Re: "HWV, I hope you don't mind my edits: seemed simpler than to paste another copy here. "Although" doesn't work to me as a contrastive item: the two statements seem to be perfectly in accord, not in apparent contrast.":

I strongly object to your "edits": I can't tell what was there originally. In any case, the problem with the "although" is simply that in this version Classical and Romantic are lumped together. Sonata form is of course an invention of the Classical period, and it was retained more or less as the first movement form for symphonies, concertos, string quartets (and so on) throughout the Romantic period. TheScotch (talk) 08:52, 13 August 2009 (UTC)

There are any number of compositions which are symphonies which are not titled such by their composers. There are many works with the title "Symphony" which are really no such thing at all. I've fixed the opening, and made it logical yet vague enough to make most people happy. Also, I cleaned up the writing just a little bit so it didn't sound so clunky. In truth, most symphonies are for orchestra and all symphonies are sonatas and they are all works of continuous growth, of continuous development. The fact that there are works called symphonies which are not and there are symphonies which are not called symphonies should not distract us.

Oh, and really this whole thing needs to be re-written. Some good facts here and there but the style is haphazard. I'm right in that, right? Gingermint (talk) 06:42, 3 October 2009 (UTC)

I like your edits, Gingermint, which have injected some common sense into this article at last. I have tweaked a couple of small things, but I think you will not disagree with these changes. The broader canvas of the article still needs a lot of work, however, and not only because of its haphazard style (yes, you are right in that!).—Jerome Kohl (talk) 21:26, 3 October 2009 (UTC)
"The fact that there are works called symphonies which are not and there are symphonies which are not called symphonies should not distract us." - This is simplistic and too narrow. There is no ONE way to write a symphony, and just because sonata form became connected with the symphony through the First Viennese School and others doesn't mean that ALL symphonies SHOULD operate according to sonata form principles. Too many composers before 1750 and after 1900 composed works they called "symphonies" which owe very little to the narrow strictures to which you seem intent to reduce the term. — Preceding unsigned comment added by (talk) 21:29, 3 October 2013 (UTC)

Some composers, including Dmitri Shostakovich, ... continued to write in the traditional four-movement form, while other composers took different approaches: Jean Sibelius' Symphony No. 7, his last, is in one movement..."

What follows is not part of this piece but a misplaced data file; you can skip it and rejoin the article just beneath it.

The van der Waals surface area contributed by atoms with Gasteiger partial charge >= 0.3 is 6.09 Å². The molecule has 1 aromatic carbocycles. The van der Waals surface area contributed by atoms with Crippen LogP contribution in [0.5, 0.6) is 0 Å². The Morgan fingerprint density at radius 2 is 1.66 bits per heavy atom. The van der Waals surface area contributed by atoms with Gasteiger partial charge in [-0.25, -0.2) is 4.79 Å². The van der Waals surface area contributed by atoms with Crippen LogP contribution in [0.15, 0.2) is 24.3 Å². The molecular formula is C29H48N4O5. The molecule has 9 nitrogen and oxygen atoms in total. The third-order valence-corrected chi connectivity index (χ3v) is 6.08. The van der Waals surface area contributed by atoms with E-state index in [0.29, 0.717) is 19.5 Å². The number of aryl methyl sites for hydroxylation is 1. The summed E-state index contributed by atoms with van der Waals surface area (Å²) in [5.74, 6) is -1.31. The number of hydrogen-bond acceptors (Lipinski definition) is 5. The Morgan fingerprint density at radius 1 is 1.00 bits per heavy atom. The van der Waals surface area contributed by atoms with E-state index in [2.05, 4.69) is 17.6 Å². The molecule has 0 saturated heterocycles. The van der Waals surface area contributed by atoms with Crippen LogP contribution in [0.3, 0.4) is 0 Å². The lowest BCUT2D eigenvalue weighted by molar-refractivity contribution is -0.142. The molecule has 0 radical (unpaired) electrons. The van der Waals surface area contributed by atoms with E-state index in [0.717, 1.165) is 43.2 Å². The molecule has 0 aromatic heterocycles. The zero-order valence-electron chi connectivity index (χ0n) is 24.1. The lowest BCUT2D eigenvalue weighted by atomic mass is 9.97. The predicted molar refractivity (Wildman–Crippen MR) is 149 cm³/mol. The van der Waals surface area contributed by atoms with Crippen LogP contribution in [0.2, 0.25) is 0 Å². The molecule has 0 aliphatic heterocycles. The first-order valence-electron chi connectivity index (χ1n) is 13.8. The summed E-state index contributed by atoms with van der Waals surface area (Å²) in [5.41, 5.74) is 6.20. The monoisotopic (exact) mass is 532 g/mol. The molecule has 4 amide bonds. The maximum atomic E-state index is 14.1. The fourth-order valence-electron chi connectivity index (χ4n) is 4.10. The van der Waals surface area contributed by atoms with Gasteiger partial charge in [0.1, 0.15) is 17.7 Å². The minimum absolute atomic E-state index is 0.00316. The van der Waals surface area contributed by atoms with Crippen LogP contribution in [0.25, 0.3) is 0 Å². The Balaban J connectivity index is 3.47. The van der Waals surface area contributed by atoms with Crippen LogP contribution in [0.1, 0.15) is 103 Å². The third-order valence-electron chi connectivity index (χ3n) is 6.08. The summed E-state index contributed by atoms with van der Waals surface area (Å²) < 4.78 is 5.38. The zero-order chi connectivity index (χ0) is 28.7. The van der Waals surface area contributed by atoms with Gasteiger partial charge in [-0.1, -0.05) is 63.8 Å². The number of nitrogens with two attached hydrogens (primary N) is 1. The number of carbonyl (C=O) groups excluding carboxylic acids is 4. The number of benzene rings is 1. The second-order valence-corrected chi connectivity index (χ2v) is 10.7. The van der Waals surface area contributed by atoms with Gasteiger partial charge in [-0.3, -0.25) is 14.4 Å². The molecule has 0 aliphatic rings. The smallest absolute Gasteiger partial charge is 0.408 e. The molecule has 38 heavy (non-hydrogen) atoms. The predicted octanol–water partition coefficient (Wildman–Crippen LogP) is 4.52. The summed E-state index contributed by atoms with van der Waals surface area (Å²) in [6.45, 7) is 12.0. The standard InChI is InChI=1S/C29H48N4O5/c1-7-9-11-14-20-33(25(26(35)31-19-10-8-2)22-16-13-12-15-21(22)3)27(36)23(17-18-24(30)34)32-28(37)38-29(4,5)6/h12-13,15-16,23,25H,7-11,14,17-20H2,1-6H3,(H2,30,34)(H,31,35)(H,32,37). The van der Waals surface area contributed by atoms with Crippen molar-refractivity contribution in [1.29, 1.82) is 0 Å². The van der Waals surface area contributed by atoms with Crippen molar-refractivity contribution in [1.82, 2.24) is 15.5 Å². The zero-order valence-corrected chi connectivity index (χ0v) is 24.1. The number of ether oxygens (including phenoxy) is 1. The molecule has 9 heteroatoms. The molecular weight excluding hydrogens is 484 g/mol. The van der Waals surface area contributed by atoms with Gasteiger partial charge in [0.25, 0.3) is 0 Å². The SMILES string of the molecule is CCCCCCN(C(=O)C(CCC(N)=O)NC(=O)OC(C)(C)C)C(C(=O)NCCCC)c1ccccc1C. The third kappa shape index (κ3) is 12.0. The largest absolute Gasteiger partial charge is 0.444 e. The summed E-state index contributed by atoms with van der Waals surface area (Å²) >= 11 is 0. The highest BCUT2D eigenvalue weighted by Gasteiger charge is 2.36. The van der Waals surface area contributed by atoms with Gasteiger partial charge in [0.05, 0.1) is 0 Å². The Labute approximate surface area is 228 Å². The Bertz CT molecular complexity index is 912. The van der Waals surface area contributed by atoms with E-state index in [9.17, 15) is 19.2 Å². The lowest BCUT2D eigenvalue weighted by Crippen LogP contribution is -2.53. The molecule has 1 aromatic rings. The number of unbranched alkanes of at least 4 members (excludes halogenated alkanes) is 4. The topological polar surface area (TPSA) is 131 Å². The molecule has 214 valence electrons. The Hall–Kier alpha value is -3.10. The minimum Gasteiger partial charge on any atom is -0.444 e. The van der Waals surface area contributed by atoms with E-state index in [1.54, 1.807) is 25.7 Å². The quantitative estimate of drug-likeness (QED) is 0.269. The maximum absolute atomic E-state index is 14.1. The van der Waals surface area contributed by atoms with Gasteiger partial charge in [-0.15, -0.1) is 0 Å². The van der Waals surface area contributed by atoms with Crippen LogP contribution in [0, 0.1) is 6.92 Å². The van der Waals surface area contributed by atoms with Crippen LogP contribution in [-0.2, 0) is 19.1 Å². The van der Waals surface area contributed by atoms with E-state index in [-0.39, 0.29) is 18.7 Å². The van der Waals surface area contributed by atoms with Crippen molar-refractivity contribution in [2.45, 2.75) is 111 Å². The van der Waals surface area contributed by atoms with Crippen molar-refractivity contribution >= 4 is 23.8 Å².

Shostakovich's second symphony already was in one movement, too. Of his 15 Synphonies, only six (No. 1, 5, 10, 11, 12, and 15) follow the "traditional form". Actually, Sibelius's symphonic oeuvre is altogether more traditional than Shostakovich's, who started with "different approaches" from his second symphony on. (Which is to be expected, since he was 40 years older...) -- (talk) 01:03, 2 December 2009 (UTC)

Anyone thats reading this i am doing this for homework and i need help to breifly describe what a symphony is but it can only go as far as bathovens symphonies please help me or post a comment that would be great thanks —Preceding unsigned comment added by (talk) 18:49, 13 January 2010 (UTC)

Read the article (and other sources) and write it in your own words. (And watch your spelling.)  HWV258.  21:32, 13 January 2010 (UTC)


i just moved the in text citations from whatever they were (old-style mla? incorrect harvard?) to the note-reference style. I would have asked if anyone wants me to move this page to the list-defined references, except the page seems to be cited in MLA instead of APA, so if I converted citation formats _properly_, most page number information would be lost. Is there a precedent or rule describing what to do with MLA citations? in the future someone should probably switch reference styles to APA, to be more in line with the wiki tools. romnempire (talk) 17:07, 17 March 2011 (UTC)

as i said in my edit on 11:45, 17 March 2011, I believe the citations on this page should be moved to a standardized format involving hyperlinks, because the content of this specific page references works in parentheses that are not citations, creating confusion for the reader and a look of dissaray for the article. As well, non-hyperlinked in text citations are difficult to edit, because they are easy to miss. Thirdly, the above reason, ability to use more powerful wiki-tools without clashing with preexisting standards, makes me believe this page should be moved to note-reference citations. Since I was already willing to put in the effort to do this work, so no extra effort needs to be expended upon it. If no objections are brought up, i will re-revert Jerome Kohl's reversion of my edit. romnempire (talk) 09:11, 18 March 2011 (UTC)

Please don't. Parenthetical referencing is already a standardized style. Wikipedia allows several kinds of referencing, and parenthetical referencing is one of the acceptable options: see Wikipedia:CITE#Parenthetical_referencing. In general we retain an existing style for an article rather than switch from one to another, rather the way we are about WP:ENGVAR and AD-BC/CE-BCE. Antandrus (talk) 17:02, 18 March 2011 (UTC)